All Shook Up is a simple show about a simple time. Really, the script isn’t much more than a vehicle to get from one Elvis song to the next. But everything about this show has a resonance for me, even the Elvis stuff—after all, my parents’ song is “Can’t Help Falling in Love with You.”
There's more, of course. But as they say at the end of Back to the Future: To Be Continued...
As we send students to Playhouse Square this week to begin rehearsals for the Dazzle Awards, it seems a fitting time to post this guest blog, written by veteran Drama parent Tom Weyenberg. Tom has been with us since 2006 and watched his sons Andy, Matt, and Jamey play a variety of roles both on and off stage. On May 6, Tom and his wife Laura were inducted into the Drama Club Community Hall of Fame.
This spring I had the privilege of being the only adult backstage during the Solon High School production of Shrek the Musical. Not to say that adults - parents and advisors - didn't help, indeed they were key pieces of the production. What I mean is that once "set for top of Act I" was called, backstage is an all-student production. Some background: because we brought in flying effects, the contract called for an supervisor, which was me. We also had two young-adult SHS graduates on the flying rig. From our flying position behind stage right first legs, I was able to observe the all-student crew and cast put on an amazing musical.
Although I was backstage, what I had was a front row seat to a top-notch leadership training program. Here is what I saw in the "leadership lab"
Sports and academic teams talk a lot about building leadership but they have got nothing on the Drama Club. The leadership skills that these students are learning will be valuable through college and into the workplace. Crew is by design behind the scenes and I don't think it's widely understood what a great experience the crew is getting. My sincere thanks to Kris and Joe for giving students the opportunity to lead and learn.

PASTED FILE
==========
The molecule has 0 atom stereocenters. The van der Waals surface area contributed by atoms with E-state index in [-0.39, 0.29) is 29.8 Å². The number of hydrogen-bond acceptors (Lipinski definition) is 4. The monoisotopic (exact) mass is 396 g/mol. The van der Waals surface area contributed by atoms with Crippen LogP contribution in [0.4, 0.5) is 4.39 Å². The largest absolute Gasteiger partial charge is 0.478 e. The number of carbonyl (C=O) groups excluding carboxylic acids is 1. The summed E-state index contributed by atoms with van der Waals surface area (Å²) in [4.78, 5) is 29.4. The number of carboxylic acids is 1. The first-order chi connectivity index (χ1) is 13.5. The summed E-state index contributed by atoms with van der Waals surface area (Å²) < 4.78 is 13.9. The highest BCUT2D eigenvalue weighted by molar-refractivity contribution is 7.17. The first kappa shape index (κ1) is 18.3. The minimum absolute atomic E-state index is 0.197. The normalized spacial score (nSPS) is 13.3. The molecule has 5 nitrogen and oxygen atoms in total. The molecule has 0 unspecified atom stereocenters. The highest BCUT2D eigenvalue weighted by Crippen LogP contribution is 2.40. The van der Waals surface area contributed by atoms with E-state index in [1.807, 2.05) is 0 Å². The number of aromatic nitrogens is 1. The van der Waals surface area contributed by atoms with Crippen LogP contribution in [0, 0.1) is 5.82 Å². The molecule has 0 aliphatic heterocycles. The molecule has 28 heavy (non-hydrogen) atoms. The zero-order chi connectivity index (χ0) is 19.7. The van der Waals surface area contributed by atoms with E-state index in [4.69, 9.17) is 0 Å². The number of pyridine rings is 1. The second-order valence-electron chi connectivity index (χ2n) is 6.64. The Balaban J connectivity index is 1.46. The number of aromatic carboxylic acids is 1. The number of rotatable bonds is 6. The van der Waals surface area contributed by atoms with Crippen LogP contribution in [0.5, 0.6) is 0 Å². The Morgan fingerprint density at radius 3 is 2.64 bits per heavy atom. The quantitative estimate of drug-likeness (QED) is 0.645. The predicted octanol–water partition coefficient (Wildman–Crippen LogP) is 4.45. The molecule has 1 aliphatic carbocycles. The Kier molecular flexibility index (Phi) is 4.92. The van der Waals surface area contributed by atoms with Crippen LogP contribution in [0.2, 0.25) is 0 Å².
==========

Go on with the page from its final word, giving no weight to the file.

Yesterday, an alumnus stopped by to visit. It's always wonderful to catch up with our old friends, but a comment she made stayed with me: "This is so weird. I'm used to things being built for me."
This made sense. College theatre majors on an acting track aren't asked to work in the scene shop, other than putting in required hours for a core Stagecraft course. But it's vastly different from our process, in which all members of the club are asked (if not expected) to assist with the creation of our set pieces and props.
These construction sessions are known as Saturday Morning Crew, and on any given weekend you'll find us in the auditorium building worlds. The controlled chaos is so much more than just a chance to make sawdust (although we do make a lot of sawdust). It's necessary to our productions, of course--otherwise we'd be acting on a bare stage. But more than that, it's an opportunity for education, bonding, and donuts.
The design process begins months earlier, often as Joe and I are choosing the season. We discuss elements we have in stock that could be repurposed, and brainstorm new approaches to the specific needs of the script. We say things like "How in the world are we going to build a (fill in the blank)?" And through the season we continue to problem-solve, shaping a cohesive design long before the show is even cast.
The builds usually begin slowly. We share the auditorium with many other groups and events, so our sets are built in component pieces which can be stored efficiently during meetings and rehearsals, or removed entirely for larger events like concerts. To the casual observer, it's often difficult to ascertain the final purpose or appearance of the individual pieces, but there's always a method to the madness.